is a motor racing circuit situated in the village of Kirkby Mallory, just off the A47, between Leicester and Hinckley. With the full car circuit measuring only 1.35 miles (2.173 km) it is amongst the shortest permanent race circuits in the UK. However, chicanes introduced to reduce speeds in motorcycle events mean that the Superbike Circuit is slightly longer, at 1.41 miles (2.269 km). Shorter UK circuits are Lydden Hill, Brands Hatch Indy circuit, Scotland’s Knockhill and Silverstone’s diminutive Stowe circuit.
The circuit started life as a pony trotting circuit in the late 1940s, which defined the outline of the oval track still in use today. After the financial collapse of the equestrian club responsible for the circuit, the track was hired by various motorcycle clubs for grass track motorcycle and motorcycle sidecar racing. The circuit was converted to a metalled, road racing venue following the purchase of the site by Clive Wormleighton in 1955.
Throughout the Sixties and Seventies, the circuit hosted almost every major British car and bike championship. Famously, the Bay City Rollers played a concert during a BBC-organised ‘Fun Day’ on May 18th, 1975, on a stage specifically constructed in the middle of the lake.
Today the circuit is used for a host of different events, most notably track days, both public and corporate, and has for the last 25 years been the home of the UK’s largest operator of track days, everyman racing.
The circuit has a number of formations, founded on a basic one-mile oval, with the majority of configurations including the northerly extension to the tight, 180° Shaw’s Hairpin. At the other end of the circuit lies the long right-hand Gerard’s Bend. Gerard’s is about a third of a mile long and turns through nearly 200°. It was named after local racing hero Bob Gerard, who opened the newly reconstructed circuit on 25 April 1956. Unusually, there are a number of large lakes occupying approximately half of the circuit infield. Despite its short length and Shaw’s Hairpin, the tightest corner of any UK track, (other than the hairpin on Cadwell Park’s short circuit,) Mallory is a fast circuit. To reduce speeds for motorcycle racing a pair of chicanes have been introduced, together with a revised exit to Gerard’s. Edwina’s was added toward the end of the straight following Gerard’s, named after former managing director of the circuit Edwina Overend, and the Bus Stop Chicane on the descent to the sweeping left kink, the Devil’s Elbow, a blind, downhill, off camber left-hander before the start–finish line on Kirkby Straight. In 2003 a new complex was added toward the end of Gerard’s curve. This sequence of bends was designed to reduce speeds on entry to Edwina’s, and to prevent motorcycles from colliding as they jockey for position into the chicane.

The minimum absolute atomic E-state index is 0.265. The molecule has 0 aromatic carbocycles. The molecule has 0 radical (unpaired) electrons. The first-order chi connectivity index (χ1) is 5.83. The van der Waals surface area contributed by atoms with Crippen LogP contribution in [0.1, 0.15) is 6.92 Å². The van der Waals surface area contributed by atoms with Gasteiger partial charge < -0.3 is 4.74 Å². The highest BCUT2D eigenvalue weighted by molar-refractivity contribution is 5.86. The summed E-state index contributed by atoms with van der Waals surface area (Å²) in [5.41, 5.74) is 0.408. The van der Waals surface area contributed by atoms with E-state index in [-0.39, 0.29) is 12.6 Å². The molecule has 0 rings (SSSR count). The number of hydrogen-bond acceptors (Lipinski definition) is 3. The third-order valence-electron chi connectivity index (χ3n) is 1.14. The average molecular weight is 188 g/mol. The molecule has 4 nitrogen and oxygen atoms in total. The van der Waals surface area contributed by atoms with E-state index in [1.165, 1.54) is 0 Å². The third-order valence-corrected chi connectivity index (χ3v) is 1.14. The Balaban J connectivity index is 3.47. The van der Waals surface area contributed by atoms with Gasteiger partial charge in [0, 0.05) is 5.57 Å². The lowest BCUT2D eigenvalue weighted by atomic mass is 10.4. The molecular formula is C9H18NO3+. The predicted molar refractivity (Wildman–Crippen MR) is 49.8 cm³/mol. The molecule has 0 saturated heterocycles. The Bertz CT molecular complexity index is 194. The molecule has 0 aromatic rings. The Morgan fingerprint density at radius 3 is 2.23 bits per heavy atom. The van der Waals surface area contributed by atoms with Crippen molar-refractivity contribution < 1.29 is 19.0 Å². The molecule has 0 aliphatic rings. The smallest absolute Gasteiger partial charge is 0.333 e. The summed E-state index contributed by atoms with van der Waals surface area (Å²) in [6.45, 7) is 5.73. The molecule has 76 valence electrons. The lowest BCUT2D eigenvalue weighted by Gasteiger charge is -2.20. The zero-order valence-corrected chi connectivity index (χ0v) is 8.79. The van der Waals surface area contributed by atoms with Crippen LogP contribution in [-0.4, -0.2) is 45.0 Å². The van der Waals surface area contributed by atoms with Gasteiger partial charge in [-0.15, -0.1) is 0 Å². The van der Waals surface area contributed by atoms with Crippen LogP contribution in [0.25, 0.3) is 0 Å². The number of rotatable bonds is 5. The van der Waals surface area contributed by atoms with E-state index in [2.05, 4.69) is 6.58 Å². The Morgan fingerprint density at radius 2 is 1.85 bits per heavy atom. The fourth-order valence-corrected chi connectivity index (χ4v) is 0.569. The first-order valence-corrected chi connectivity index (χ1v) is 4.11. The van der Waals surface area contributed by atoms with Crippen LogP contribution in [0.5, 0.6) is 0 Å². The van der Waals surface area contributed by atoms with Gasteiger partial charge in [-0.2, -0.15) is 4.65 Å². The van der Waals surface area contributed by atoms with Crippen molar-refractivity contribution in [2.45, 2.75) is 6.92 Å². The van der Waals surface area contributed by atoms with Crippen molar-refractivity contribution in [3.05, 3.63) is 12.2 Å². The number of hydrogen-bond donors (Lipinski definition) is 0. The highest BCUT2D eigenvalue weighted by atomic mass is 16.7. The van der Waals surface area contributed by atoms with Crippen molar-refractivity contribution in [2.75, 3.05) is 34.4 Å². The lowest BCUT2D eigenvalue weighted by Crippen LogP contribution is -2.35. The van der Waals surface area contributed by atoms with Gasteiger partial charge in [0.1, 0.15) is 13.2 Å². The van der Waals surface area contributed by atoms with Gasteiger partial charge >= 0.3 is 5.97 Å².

Annually in October, The Festival of Sidecars takes place. No solo machines compete, but sidecars of all categories are entered, including three-wheelers such as those made by the Morgan Motor Company.
Mallory Park does not have any true permanent garage facilities, although there are a handful of open garages in the pitlane.
Adjacent to the road course is a purpose-built motocross circuit which played host to the British Motocross Grand Prix in 2008. The event was being organised by off-road promotions company RHL, who originally planned to use the former Grand Prix circuit at Foxhill, near Swindon, until it became apparent that the infrastructure at the Wiltshire venue would not be sufficient for such a high profile event.
The event was seen as a success by fans, with over 30,000 fans in attendance over the weekend, and it is hoped that Grand Prix events will continue at the circuit for the foreseeable future.